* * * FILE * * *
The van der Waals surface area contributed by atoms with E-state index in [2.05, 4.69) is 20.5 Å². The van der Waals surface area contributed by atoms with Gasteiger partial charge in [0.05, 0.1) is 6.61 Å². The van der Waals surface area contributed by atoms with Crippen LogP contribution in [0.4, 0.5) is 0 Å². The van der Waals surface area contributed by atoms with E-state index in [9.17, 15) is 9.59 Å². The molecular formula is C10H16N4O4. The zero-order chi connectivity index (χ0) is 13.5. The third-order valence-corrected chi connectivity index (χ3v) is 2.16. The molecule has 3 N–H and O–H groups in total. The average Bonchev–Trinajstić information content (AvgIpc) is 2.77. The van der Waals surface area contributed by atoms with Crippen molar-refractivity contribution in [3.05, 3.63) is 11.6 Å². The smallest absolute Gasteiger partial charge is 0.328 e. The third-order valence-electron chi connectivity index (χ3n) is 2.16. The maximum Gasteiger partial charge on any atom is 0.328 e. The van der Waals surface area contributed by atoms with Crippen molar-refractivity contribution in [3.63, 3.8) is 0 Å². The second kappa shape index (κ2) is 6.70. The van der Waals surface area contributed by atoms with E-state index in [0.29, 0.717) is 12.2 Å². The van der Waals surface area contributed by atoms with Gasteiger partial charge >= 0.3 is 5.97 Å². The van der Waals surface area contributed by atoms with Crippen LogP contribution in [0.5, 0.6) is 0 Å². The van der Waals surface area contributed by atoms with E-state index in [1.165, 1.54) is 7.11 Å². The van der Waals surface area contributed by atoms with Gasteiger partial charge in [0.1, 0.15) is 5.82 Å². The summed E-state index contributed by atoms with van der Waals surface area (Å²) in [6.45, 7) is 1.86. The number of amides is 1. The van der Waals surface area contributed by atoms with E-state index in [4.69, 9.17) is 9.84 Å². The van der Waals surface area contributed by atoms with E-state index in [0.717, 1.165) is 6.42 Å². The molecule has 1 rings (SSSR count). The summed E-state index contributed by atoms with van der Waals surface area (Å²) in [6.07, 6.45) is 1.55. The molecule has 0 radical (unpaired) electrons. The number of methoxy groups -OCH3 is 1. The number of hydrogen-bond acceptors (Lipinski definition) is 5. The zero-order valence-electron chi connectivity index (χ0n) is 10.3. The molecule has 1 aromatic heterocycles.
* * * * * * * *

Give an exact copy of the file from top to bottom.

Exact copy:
The van der Waals surface area contributed by atoms with E-state index in [2.05, 4.69) is 20.5 Å². The van der Waals surface area contributed by atoms with Gasteiger partial charge in [0.05, 0.1) is 6.61 Å². The van der Waals surface area contributed by atoms with Crippen LogP contribution in [0.4, 0.5) is 0 Å². The van der Waals surface area contributed by atoms with E-state index in [9.17, 15) is 9.59 Å². The molecular formula is C10H16N4O4. The zero-order chi connectivity index (χ0) is 13.5. The third-order valence-corrected chi connectivity index (χ3v) is 2.16. The molecule has 3 N–H and O–H groups in total. The average Bonchev–Trinajstić information content (AvgIpc) is 2.77. The van der Waals surface area contributed by atoms with Crippen molar-refractivity contribution in [3.05, 3.63) is 11.6 Å². The smallest absolute Gasteiger partial charge is 0.328 e. The third-order valence-electron chi connectivity index (χ3n) is 2.16. The maximum Gasteiger partial charge on any atom is 0.328 e. The van der Waals surface area contributed by atoms with Crippen molar-refractivity contribution in [3.63, 3.8) is 0 Å². The second kappa shape index (κ2) is 6.70. The van der Waals surface area contributed by atoms with E-state index in [0.29, 0.717) is 12.2 Å². The van der Waals surface area contributed by atoms with Gasteiger partial charge >= 0.3 is 5.97 Å². The van der Waals surface area contributed by atoms with Crippen LogP contribution in [0.5, 0.6) is 0 Å². The van der Waals surface area contributed by atoms with E-state index in [1.165, 1.54) is 7.11 Å². The van der Waals surface area contributed by atoms with Gasteiger partial charge in [0.1, 0.15) is 5.82 Å². The summed E-state index contributed by atoms with van der Waals surface area (Å²) in [6.45, 7) is 1.86. The number of amides is 1. The van der Waals surface area contributed by atoms with E-state index in [4.69, 9.17) is 9.84 Å². The van der Waals surface area contributed by atoms with E-state index in [0.717, 1.165) is 6.42 Å². The molecule has 1 rings (SSSR count). The summed E-state index contributed by atoms with van der Waals surface area (Å²) in [6.07, 6.45) is 1.55. The molecule has 0 radical (unpaired) electrons. The number of methoxy groups -OCH3 is 1. The number of hydrogen-bond acceptors (Lipinski definition) is 5. The zero-order valence-electron chi connectivity index (χ0n) is 10.3. The molecule has 1 aromatic heterocycles.